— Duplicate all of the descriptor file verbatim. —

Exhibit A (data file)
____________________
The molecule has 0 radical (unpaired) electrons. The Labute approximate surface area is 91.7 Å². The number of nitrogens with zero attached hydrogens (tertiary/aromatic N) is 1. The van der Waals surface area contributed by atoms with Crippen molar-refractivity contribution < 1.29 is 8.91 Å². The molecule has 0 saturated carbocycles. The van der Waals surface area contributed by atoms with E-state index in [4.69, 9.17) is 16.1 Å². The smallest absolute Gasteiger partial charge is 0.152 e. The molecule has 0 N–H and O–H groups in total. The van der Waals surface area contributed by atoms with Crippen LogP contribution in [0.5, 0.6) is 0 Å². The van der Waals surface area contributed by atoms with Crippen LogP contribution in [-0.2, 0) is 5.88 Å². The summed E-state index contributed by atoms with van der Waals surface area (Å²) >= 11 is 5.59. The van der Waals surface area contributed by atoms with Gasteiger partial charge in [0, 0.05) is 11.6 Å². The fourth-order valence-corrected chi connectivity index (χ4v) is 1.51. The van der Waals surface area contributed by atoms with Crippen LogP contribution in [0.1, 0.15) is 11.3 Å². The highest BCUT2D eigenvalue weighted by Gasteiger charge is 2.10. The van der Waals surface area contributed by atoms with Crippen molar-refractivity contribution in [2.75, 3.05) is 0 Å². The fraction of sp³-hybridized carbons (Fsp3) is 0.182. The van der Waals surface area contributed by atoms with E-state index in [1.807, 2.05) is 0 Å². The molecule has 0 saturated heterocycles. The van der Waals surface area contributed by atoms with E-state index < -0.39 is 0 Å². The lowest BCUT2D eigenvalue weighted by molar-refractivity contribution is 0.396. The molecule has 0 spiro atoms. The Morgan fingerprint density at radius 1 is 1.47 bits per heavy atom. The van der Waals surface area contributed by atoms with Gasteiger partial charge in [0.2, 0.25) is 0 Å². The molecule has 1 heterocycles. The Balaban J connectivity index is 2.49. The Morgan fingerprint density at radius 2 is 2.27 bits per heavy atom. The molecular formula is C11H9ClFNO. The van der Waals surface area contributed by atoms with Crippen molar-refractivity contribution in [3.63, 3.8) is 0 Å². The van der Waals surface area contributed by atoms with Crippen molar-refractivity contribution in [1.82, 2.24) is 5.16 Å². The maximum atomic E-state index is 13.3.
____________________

The molecule has 0 radical (unpaired) electrons. The Labute approximate surface area is 91.7 Å². The number of nitrogens with zero attached hydrogens (tertiary/aromatic N) is 1. The van der Waals surface area contributed by atoms with Crippen molar-refractivity contribution < 1.29 is 8.91 Å². The molecule has 0 saturated carbocycles. The van der Waals surface area contributed by atoms with E-state index in [4.69, 9.17) is 16.1 Å². The smallest absolute Gasteiger partial charge is 0.152 e. The molecule has 0 N–H and O–H groups in total. The van der Waals surface area contributed by atoms with Crippen LogP contribution in [0.5, 0.6) is 0 Å². The van der Waals surface area contributed by atoms with Crippen LogP contribution in [-0.2, 0) is 5.88 Å². The summed E-state index contributed by atoms with van der Waals surface area (Å²) >= 11 is 5.59. The van der Waals surface area contributed by atoms with Gasteiger partial charge in [0, 0.05) is 11.6 Å². The fourth-order valence-corrected chi connectivity index (χ4v) is 1.51. The van der Waals surface area contributed by atoms with Crippen LogP contribution in [0.1, 0.15) is 11.3 Å². The highest BCUT2D eigenvalue weighted by Gasteiger charge is 2.10. The van der Waals surface area contributed by atoms with Crippen molar-refractivity contribution in [2.75, 3.05) is 0 Å². The fraction of sp³-hybridized carbons (Fsp3) is 0.182. The van der Waals surface area contributed by atoms with E-state index in [1.807, 2.05) is 0 Å². The molecule has 0 saturated heterocycles. The van der Waals surface area contributed by atoms with E-state index < -0.39 is 0 Å². The lowest BCUT2D eigenvalue weighted by molar-refractivity contribution is 0.396. The molecule has 0 spiro atoms. The Morgan fingerprint density at radius 1 is 1.47 bits per heavy atom. The van der Waals surface area contributed by atoms with Gasteiger partial charge in [0.2, 0.25) is 0 Å². The molecule has 1 heterocycles. The Balaban J connectivity index is 2.49. The Morgan fingerprint density at radius 2 is 2.27 bits per heavy atom. The molecular formula is C11H9ClFNO. The van der Waals surface area contributed by atoms with Crippen molar-refractivity contribution in [3.63, 3.8) is 0 Å². The van der Waals surface area contributed by atoms with Crippen molar-refractivity contribution in [1.82, 2.24) is 5.16 Å². The maximum atomic E-state index is 13.3.